While we understand the intended meaning of 'free speed,' we're resolute in our understanding that nothing is free. However, without sounding crass, speed can be bought within the realm of triathlon. And since 2XU launched its Project X wetsuits in 2010, this has become a well-documented fact. Furthering this welcomed truth is the second iteration of this ground-breaking line, the X:2 Project X Wetsuit. With it, 2XU advances past technologies into race-ready wetsuits for today's level of competition.
The path to speed takes many forms, and accordingly, the path to a faster wetsuit requires many engineering features. So, 2XU approached the X:2 with a four-part ideology -- body position, flexibility hydrodynamics, and buoyancy. Coincidentally, much of 2XU's engineering towards body position also aids in buoyancy. And accordingly, the X:2 ensures an efficient body position through the development and implementation of its velocity strakes and rollbar technologies. Basically, the velocity strakes are strategically placed and angled points of 5mm raised surface that run from the neck to the knee. These strakes perform many functions, but one of their more notable applications is improving posture in the water, or more precisely put, they efficiently channel water along the body in order to increase your stability and flow. This results in less sideways movement in choppy conditions, and also, it provides an enhanced lift to the body in glassy waters. The rollbars that run along the sides from the hip to the top of scapula operate with the same principle -- minimizing the shoulder and lats tendency to sink inwards during the locomotion of your stroke.
Surely, the aforementioned system of position control sounds right on paper, but you're probably wondering what its real-world application is? Well, aside from proprioceptive dynamics, it also brings us to our next subject, hydrodynamics. Basically, the X:2's goal is to make you faster in the water. And just as curvy, sleek shapes minimize your drag coefficient on land, the wetsuit's level of buoyancy is the minimizing variable in the water. The supporting science behind this claim is fairly elementary -- water is around 1000 times denser than air, and it produces a potential drag coefficient 10 times that of air, as well. So, minimizing your body's submergence is vital to optimizing hydrodynamics. Accordingly, the X:2 features a 5mm front panel from the neck to knee -- the maximum thickness allowed under IFR. This neoprene segment also has the highest available cell density, 40 cell rubber, for the greatest level of buoyancy in the triathlon market. Additionally, the X:2 benefits from a Nano SCS coating that provides an added 4% of buoyancy over standard SCS, while lowering the suit's coefficient of kinetic friction to 0.026, compared to an untreated neoprene's coefficient of 4.0. Without entering into a physics lesson, the coefficient of kinetic friction is most simply described as the ratio of the force of friction between two bodies, and the force pressing them together. And in this case, the two bodies are your body and the water and friction occurs concurrently with their motions. So, in the real-world, Nano SCS acts almost like an accelerant as it reduces the friction between yourself and the water, ultimately requiring you to exert less force in order to gain more speed.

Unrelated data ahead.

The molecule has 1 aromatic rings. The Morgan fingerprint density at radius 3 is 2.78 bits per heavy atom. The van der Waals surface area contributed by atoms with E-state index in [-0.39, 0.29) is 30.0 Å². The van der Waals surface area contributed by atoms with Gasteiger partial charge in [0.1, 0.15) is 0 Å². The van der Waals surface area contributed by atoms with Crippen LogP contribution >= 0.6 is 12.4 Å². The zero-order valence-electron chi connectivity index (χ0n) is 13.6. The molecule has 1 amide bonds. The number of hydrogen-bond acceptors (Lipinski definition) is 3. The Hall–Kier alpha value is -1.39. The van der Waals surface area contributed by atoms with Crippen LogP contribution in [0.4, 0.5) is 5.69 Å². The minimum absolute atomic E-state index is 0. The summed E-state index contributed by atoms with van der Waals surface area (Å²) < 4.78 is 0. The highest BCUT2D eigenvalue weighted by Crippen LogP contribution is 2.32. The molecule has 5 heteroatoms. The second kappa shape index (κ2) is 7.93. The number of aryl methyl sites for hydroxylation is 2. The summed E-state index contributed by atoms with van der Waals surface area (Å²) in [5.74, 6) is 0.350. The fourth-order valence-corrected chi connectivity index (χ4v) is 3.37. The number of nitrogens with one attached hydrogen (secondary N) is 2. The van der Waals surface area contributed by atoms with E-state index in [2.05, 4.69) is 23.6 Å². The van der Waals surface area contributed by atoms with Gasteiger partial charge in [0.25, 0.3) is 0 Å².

So, we've discerned how the X:2 design assists in conserving your energy by lowering your required output of force. But, the X:2 also has features that maximize the force that you apply. For example, 2XU equipped the forearms and lower legs with its propulsion panels. These sections of the suit provide the appendages with a drastically increased surface area. So, with the panels, more water is displaced during your catch and kick phase. Accordingly, your propulsion through the water is maximized with less required force. And for further efficiency, 2XU varied the propulsion panels' density from 1mm on the inner to 5mm on the outer portions.
And to support the aforementioned movements, 2XU made the X:2 its most flexible suit to date. The Yamamoto 40 cell neoprene is not only buoyant, but it also features the most flexible rubber composition on the market. Furthermore, like the propulsion panels, the entire X:2 suit has a varied density -- a vital component to articulation. Along these lines, the X:2 has a minimal, 1.5mm density on the underarm and lateral panels, 2mm on the shoulders, and 3mm on the lower legs. Additionally, the front panel utilizes 2XU's ultra-flexible, triple-buoyancy, and seamless X-Flex technology. So, you'll find that your efficiency will be further increased by the panel's directing of an effective body roll and flex throughout your swim. Rounding out the suit's flexibility is its floating zip panel. Whereas most zip closures tighten and pull at the lateral, arm, and shoulder panels when closed, the X:2's zipper lies on its own panel. So, when its closed, the suit's material isn't pulled in towards the zipper teeth. Thus, every aspect of your motion has been accounted for and guaranteed by the X:2.
The 2XU X:2 Project X Women's Wetsuit is available in the color Black and in five sizes from X-Small to X-Large, with a Small/medium option also available.